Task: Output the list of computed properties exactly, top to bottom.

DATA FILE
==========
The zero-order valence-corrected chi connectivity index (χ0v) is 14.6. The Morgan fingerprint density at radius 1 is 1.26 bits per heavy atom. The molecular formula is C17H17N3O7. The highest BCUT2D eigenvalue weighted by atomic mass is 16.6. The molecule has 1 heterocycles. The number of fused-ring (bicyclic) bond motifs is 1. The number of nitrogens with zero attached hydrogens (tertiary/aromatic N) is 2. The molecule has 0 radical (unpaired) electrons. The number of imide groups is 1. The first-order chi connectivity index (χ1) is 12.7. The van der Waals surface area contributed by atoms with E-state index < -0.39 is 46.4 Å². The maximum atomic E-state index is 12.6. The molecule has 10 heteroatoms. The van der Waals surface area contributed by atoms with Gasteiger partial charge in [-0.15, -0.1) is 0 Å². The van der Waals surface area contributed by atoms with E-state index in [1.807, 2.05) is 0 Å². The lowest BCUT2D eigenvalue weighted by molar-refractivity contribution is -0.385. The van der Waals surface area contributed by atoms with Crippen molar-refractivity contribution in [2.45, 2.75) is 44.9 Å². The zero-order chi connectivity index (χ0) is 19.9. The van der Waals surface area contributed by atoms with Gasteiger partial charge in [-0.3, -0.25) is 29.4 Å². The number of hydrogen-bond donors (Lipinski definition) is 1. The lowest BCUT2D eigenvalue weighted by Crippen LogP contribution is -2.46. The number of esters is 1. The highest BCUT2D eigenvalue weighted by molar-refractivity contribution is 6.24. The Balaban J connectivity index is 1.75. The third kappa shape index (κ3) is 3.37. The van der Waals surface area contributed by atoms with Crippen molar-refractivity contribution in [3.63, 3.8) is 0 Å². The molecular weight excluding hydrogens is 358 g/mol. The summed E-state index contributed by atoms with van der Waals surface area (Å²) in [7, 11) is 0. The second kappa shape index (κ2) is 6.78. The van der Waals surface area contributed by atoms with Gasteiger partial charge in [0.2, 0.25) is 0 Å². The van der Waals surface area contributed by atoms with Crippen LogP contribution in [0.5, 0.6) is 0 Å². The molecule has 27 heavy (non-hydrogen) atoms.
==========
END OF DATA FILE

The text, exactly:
The zero-order valence-corrected chi connectivity index (χ0v) is 14.6. The Morgan fingerprint density at radius 1 is 1.26 bits per heavy atom. The molecular formula is C17H17N3O7. The highest BCUT2D eigenvalue weighted by atomic mass is 16.6. The molecule has 1 heterocycles. The number of fused-ring (bicyclic) bond motifs is 1. The number of nitrogens with zero attached hydrogens (tertiary/aromatic N) is 2. The molecule has 0 radical (unpaired) electrons. The number of imide groups is 1. The first-order chi connectivity index (χ1) is 12.7. The van der Waals surface area contributed by atoms with E-state index < -0.39 is 46.4 Å². The maximum atomic E-state index is 12.6. The molecule has 10 heteroatoms. The van der Waals surface area contributed by atoms with Gasteiger partial charge in [-0.15, -0.1) is 0 Å². The van der Waals surface area contributed by atoms with E-state index in [1.807, 2.05) is 0 Å². The lowest BCUT2D eigenvalue weighted by molar-refractivity contribution is -0.385. The van der Waals surface area contributed by atoms with Crippen molar-refractivity contribution in [2.45, 2.75) is 44.9 Å². The zero-order chi connectivity index (χ0) is 19.9. The van der Waals surface area contributed by atoms with Gasteiger partial charge in [-0.3, -0.25) is 29.4 Å². The number of hydrogen-bond donors (Lipinski definition) is 1. The lowest BCUT2D eigenvalue weighted by Crippen LogP contribution is -2.46. The number of esters is 1. The highest BCUT2D eigenvalue weighted by molar-refractivity contribution is 6.24. The Balaban J connectivity index is 1.75. The third kappa shape index (κ3) is 3.37. The van der Waals surface area contributed by atoms with Crippen molar-refractivity contribution in [3.63, 3.8) is 0 Å². The molecular weight excluding hydrogens is 358 g/mol. The summed E-state index contributed by atoms with van der Waals surface area (Å²) in [7, 11) is 0. The second kappa shape index (κ2) is 6.78. The van der Waals surface area contributed by atoms with Gasteiger partial charge in [0.2, 0.25) is 0 Å². The van der Waals surface area contributed by atoms with Crippen LogP contribution in [0.5, 0.6) is 0 Å². The molecule has 27 heavy (non-hydrogen) atoms.